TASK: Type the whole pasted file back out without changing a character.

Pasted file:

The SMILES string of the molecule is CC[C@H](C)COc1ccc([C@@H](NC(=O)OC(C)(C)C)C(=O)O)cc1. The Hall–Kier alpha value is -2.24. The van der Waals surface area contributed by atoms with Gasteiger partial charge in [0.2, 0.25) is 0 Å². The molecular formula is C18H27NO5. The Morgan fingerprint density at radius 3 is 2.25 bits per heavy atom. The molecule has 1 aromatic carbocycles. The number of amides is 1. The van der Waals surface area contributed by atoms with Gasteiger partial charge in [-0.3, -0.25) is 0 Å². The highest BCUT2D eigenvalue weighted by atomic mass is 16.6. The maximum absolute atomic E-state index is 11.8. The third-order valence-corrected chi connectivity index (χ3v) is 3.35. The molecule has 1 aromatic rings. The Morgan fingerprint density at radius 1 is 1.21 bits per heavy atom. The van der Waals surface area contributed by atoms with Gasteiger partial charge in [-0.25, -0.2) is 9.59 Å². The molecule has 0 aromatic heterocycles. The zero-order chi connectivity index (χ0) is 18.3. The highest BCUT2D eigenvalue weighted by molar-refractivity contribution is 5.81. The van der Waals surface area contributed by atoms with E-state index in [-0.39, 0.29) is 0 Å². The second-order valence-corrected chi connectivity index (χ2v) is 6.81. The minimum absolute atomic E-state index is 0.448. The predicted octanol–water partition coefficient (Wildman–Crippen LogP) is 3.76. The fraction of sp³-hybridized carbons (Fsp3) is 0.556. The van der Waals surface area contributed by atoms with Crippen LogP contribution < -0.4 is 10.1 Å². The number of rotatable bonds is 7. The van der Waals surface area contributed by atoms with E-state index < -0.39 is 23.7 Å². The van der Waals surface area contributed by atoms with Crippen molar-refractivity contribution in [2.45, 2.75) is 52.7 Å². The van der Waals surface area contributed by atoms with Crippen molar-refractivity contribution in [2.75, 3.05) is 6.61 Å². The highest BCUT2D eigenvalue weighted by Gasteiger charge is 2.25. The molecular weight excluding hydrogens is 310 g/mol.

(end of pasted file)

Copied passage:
The SMILES string of the molecule is CC[C@H](C)COc1ccc([C@@H](NC(=O)OC(C)(C)C)C(=O)O)cc1. The Hall–Kier alpha value is -2.24. The van der Waals surface area contributed by atoms with Gasteiger partial charge in [0.2, 0.25) is 0 Å². The molecular formula is C18H27NO5. The Morgan fingerprint density at radius 3 is 2.25 bits per heavy atom. The molecule has 1 aromatic carbocycles. The number of amides is 1. The van der Waals surface area contributed by atoms with Gasteiger partial charge in [-0.3, -0.25) is 0 Å². The highest BCUT2D eigenvalue weighted by atomic mass is 16.6. The maximum absolute atomic E-state index is 11.8. The third-order valence-corrected chi connectivity index (χ3v) is 3.35. The molecule has 1 aromatic rings. The Morgan fingerprint density at radius 1 is 1.21 bits per heavy atom. The van der Waals surface area contributed by atoms with Gasteiger partial charge in [-0.25, -0.2) is 9.59 Å². The molecule has 0 aromatic heterocycles. The zero-order chi connectivity index (χ0) is 18.3. The highest BCUT2D eigenvalue weighted by molar-refractivity contribution is 5.81. The van der Waals surface area contributed by atoms with E-state index in [-0.39, 0.29) is 0 Å². The second-order valence-corrected chi connectivity index (χ2v) is 6.81. The minimum absolute atomic E-state index is 0.448. The predicted octanol–water partition coefficient (Wildman–Crippen LogP) is 3.76. The fraction of sp³-hybridized carbons (Fsp3) is 0.556. The van der Waals surface area contributed by atoms with Crippen LogP contribution < -0.4 is 10.1 Å². The number of rotatable bonds is 7. The van der Waals surface area contributed by atoms with E-state index < -0.39 is 23.7 Å². The van der Waals surface area contributed by atoms with Crippen molar-refractivity contribution in [2.45, 2.75) is 52.7 Å². The van der Waals surface area contributed by atoms with Crippen molar-refractivity contribution in [2.75, 3.05) is 6.61 Å². The highest BCUT2D eigenvalue weighted by Gasteiger charge is 2.25. The molecular weight excluding hydrogens is 310 g/mol.